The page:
We asked Bill Roberts, former Head of Open Banking at the CMA, for his thoughts and reflections on Perseus. He highlights the following opinions, which are summarised in five points.

  1. Impact on SMEs
    Open banking has had a significant impact in the UK, enabling consumers to access innovative financial services from accredited providers who have been granted secure access to their bank transaction data by consumers. The impact on small businesses has been greater still, with consistently higher penetration of the SME sector throughout the implementation period.
  1. SMEs as early adopters – innovation or efficiency?
    SMEs tend to be early adopters of technology: they bought the first fax machines and mobile phones and adopted personal computing ahead of consumers generally. However, they have adopted open banking not because they are natural innovators but because it saves them time and money, for example replacing manual reconciliation of accounts payable with cash in the bank and tax filing.
    Project Perseus has the potential to do the same: it can save them time (in filing data based on energy consumption) and money (by providing lenders and brokers assured data on their GHG generation).
  2. Building on what’s there today
    Most of the building blocks for Perseus are already available or soon will be through the smart data council. As with any data-sharing ecosystem, Perseus will need a Trust Framework (user authentication/authorisation and provider accreditation) as well as common security and messaging standards. The model if not the actual structures/standards for these are already in place as a result of work done for open banking, open energy and the pensions dashboards but there is little or no incentive for any individual company to adopt these standards even though the benefits of collective action are plainly visible. This was essentially the problem that ensured that open banking would not be adopted on a voluntary basis by individual firms.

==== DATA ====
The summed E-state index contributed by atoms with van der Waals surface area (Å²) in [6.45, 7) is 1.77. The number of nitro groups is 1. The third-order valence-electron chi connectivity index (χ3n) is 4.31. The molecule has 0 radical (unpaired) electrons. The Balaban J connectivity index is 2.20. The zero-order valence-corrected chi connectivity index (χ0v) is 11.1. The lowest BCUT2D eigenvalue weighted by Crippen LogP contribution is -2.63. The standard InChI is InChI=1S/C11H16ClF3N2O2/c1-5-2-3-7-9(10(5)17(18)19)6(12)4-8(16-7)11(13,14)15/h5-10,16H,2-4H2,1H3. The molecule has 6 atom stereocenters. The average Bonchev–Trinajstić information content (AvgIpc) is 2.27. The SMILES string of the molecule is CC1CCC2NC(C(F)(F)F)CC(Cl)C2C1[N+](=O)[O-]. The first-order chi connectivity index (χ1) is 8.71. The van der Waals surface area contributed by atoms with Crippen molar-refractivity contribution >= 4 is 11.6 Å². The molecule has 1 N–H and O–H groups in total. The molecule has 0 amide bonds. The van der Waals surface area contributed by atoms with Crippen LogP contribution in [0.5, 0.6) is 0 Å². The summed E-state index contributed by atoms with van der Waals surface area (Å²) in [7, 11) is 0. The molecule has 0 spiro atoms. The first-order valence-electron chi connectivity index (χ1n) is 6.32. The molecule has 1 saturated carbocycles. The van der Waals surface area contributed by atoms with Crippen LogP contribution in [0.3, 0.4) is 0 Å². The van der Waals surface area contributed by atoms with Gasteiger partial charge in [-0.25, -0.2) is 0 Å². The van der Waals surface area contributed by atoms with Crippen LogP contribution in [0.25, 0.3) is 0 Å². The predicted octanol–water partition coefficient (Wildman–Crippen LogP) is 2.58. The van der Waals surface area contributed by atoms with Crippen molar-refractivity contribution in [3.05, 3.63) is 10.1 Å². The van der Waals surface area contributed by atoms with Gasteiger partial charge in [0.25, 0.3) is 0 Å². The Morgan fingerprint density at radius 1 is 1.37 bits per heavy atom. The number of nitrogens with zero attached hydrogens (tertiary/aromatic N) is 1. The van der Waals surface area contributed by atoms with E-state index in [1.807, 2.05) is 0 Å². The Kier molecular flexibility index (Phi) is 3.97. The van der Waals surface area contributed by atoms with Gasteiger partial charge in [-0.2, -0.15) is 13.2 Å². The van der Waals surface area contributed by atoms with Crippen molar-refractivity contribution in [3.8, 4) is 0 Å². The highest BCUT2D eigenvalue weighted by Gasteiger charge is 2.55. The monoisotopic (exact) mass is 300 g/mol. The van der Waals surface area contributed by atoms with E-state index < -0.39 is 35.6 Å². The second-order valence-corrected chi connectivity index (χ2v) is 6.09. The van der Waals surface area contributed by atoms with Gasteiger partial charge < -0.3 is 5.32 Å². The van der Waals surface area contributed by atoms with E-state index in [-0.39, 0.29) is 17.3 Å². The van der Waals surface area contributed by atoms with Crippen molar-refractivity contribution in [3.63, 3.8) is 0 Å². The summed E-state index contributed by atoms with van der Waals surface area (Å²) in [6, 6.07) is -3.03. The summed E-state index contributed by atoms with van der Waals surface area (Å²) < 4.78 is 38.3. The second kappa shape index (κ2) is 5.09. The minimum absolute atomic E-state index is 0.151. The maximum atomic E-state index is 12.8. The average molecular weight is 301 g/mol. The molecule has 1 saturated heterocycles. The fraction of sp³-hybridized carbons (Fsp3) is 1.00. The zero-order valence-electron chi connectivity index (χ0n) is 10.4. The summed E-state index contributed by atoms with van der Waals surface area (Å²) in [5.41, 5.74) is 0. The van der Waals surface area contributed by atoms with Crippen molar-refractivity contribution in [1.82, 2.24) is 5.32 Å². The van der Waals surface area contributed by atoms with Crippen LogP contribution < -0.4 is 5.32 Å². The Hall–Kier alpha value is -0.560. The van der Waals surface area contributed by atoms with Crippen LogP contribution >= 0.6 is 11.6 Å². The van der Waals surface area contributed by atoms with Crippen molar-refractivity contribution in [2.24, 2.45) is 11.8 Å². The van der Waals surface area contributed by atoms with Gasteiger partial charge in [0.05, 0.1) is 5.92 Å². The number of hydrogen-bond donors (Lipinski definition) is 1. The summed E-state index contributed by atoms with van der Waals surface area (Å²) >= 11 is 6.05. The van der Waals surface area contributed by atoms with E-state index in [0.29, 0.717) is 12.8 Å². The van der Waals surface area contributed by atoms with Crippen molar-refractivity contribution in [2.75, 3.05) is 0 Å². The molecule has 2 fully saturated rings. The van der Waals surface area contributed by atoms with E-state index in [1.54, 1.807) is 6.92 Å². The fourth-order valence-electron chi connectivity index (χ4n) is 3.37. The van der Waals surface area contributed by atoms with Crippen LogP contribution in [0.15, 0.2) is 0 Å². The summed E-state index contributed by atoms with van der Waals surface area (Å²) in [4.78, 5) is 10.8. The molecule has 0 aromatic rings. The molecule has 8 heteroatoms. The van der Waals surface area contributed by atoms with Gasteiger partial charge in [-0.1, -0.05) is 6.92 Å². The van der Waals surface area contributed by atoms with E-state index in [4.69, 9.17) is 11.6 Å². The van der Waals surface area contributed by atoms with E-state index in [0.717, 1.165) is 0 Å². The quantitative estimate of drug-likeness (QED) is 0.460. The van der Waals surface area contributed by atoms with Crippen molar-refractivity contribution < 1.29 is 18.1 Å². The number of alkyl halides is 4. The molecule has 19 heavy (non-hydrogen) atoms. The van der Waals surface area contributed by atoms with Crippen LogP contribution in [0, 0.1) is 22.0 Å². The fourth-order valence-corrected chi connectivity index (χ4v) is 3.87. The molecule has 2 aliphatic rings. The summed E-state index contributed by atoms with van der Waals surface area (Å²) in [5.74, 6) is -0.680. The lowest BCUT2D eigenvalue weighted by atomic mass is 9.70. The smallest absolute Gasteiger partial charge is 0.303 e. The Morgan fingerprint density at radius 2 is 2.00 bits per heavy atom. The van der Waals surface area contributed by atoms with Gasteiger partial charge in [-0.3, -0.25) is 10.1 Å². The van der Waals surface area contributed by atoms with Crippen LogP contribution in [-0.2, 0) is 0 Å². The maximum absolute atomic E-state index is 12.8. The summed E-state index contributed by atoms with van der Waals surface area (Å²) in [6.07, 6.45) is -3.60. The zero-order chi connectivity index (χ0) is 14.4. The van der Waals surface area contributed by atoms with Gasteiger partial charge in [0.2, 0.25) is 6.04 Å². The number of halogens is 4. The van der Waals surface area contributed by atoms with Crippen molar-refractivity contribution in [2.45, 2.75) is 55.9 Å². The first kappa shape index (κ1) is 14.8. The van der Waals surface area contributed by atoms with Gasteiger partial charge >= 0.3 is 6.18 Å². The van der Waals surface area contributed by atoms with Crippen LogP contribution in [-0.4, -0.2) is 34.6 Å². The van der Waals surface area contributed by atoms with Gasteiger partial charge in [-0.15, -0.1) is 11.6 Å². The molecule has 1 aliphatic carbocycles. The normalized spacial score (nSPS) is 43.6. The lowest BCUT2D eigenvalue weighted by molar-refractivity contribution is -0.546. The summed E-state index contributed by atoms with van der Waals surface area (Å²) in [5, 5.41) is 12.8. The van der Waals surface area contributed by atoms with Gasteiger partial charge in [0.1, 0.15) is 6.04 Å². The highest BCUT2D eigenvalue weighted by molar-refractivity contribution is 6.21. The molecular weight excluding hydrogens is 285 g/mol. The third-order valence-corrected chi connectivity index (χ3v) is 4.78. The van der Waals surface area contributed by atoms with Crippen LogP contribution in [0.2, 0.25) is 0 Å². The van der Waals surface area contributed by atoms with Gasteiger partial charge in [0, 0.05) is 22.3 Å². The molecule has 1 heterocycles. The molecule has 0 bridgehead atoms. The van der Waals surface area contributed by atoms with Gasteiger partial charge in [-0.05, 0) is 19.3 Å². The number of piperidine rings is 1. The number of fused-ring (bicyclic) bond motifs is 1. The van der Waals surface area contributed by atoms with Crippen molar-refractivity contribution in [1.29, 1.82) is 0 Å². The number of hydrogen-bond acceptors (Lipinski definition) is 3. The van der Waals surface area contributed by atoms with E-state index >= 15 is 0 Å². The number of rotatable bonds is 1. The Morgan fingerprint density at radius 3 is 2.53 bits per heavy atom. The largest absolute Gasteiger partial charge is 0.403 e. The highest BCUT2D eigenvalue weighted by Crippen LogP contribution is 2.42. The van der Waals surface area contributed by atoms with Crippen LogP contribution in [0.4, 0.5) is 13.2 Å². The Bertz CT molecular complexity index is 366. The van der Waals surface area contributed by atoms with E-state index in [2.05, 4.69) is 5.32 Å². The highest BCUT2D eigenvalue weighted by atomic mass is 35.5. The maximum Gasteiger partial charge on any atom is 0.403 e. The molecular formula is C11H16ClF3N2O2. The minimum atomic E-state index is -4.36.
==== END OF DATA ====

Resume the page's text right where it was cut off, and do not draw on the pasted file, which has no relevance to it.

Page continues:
3. Incentives
    The lesson is clear: to take this project forward it will be necessary to either:
    1. provide individual entities with an incentive to participate in the ecosystem (including adhering to its standards and protocols) or 
    2. make adherence mandatory.
  4. Compliance
    As noted above, SMEs already have (financial) incentives but banks and intermediaries do not. That said, the “Long Term Regulatory Framework” referred to repeatedly in the JROC recommendations for the future of open banking does suggest that regulators may, at least in the next two years or so, have the powers to mandate compliance with the standards incorporated in a wide range of data sharing schemes.

    Firms would be ill-advised to oppose adopting standards voluntarily that they will shortly be required to adopt. Given this, it would be to the advantage of relevant regulators to participate in the current round of informal discussions being facilitated by Icebreaker One as they could help ensure that industry-led plans mesh with the regulations that will ultimately come into force.